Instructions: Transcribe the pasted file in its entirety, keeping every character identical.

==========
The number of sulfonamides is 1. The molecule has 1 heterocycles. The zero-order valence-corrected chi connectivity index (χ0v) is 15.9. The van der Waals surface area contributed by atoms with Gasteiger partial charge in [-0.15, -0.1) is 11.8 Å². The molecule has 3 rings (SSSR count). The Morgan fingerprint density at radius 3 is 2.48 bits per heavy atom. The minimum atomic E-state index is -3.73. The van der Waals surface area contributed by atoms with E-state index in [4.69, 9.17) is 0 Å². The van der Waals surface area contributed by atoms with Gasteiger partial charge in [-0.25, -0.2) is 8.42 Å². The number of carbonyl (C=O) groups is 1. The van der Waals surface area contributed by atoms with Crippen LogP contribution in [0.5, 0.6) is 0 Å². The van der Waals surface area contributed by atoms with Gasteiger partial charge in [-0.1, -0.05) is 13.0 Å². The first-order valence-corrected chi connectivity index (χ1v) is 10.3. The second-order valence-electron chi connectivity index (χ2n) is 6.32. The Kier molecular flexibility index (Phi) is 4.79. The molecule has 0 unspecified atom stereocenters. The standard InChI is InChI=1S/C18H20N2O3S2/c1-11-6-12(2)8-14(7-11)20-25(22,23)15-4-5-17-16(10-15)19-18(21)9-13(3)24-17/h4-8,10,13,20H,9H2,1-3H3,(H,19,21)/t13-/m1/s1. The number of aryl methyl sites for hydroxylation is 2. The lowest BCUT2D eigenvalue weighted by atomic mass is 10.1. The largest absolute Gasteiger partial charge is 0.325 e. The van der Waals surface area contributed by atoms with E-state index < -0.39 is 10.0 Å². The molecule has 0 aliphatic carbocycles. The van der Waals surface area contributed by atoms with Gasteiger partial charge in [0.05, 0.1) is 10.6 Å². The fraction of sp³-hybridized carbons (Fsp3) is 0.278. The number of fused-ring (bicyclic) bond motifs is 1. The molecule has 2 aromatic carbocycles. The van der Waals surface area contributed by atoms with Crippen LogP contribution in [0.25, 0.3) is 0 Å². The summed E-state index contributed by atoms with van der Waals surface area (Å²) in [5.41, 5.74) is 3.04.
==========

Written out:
The number of sulfonamides is 1. The molecule has 1 heterocycles. The zero-order valence-corrected chi connectivity index (χ0v) is 15.9. The van der Waals surface area contributed by atoms with Gasteiger partial charge in [-0.15, -0.1) is 11.8 Å². The molecule has 3 rings (SSSR count). The Morgan fingerprint density at radius 3 is 2.48 bits per heavy atom. The minimum atomic E-state index is -3.73. The van der Waals surface area contributed by atoms with E-state index in [4.69, 9.17) is 0 Å². The van der Waals surface area contributed by atoms with Gasteiger partial charge in [-0.25, -0.2) is 8.42 Å². The number of carbonyl (C=O) groups is 1. The van der Waals surface area contributed by atoms with Crippen LogP contribution in [0.5, 0.6) is 0 Å². The van der Waals surface area contributed by atoms with Gasteiger partial charge in [-0.1, -0.05) is 13.0 Å². The first-order valence-corrected chi connectivity index (χ1v) is 10.3. The second-order valence-electron chi connectivity index (χ2n) is 6.32. The Kier molecular flexibility index (Phi) is 4.79. The molecule has 0 unspecified atom stereocenters. The standard InChI is InChI=1S/C18H20N2O3S2/c1-11-6-12(2)8-14(7-11)20-25(22,23)15-4-5-17-16(10-15)19-18(21)9-13(3)24-17/h4-8,10,13,20H,9H2,1-3H3,(H,19,21)/t13-/m1/s1. The number of aryl methyl sites for hydroxylation is 2. The lowest BCUT2D eigenvalue weighted by atomic mass is 10.1. The largest absolute Gasteiger partial charge is 0.325 e. The van der Waals surface area contributed by atoms with E-state index < -0.39 is 10.0 Å². The molecule has 0 aliphatic carbocycles. The van der Waals surface area contributed by atoms with Gasteiger partial charge in [0.05, 0.1) is 10.6 Å². The fraction of sp³-hybridized carbons (Fsp3) is 0.278. The number of fused-ring (bicyclic) bond motifs is 1. The molecule has 2 aromatic carbocycles. The van der Waals surface area contributed by atoms with Crippen LogP contribution in [0.25, 0.3) is 0 Å². The summed E-state index contributed by atoms with van der Waals surface area (Å²) in [5.41, 5.74) is 3.04.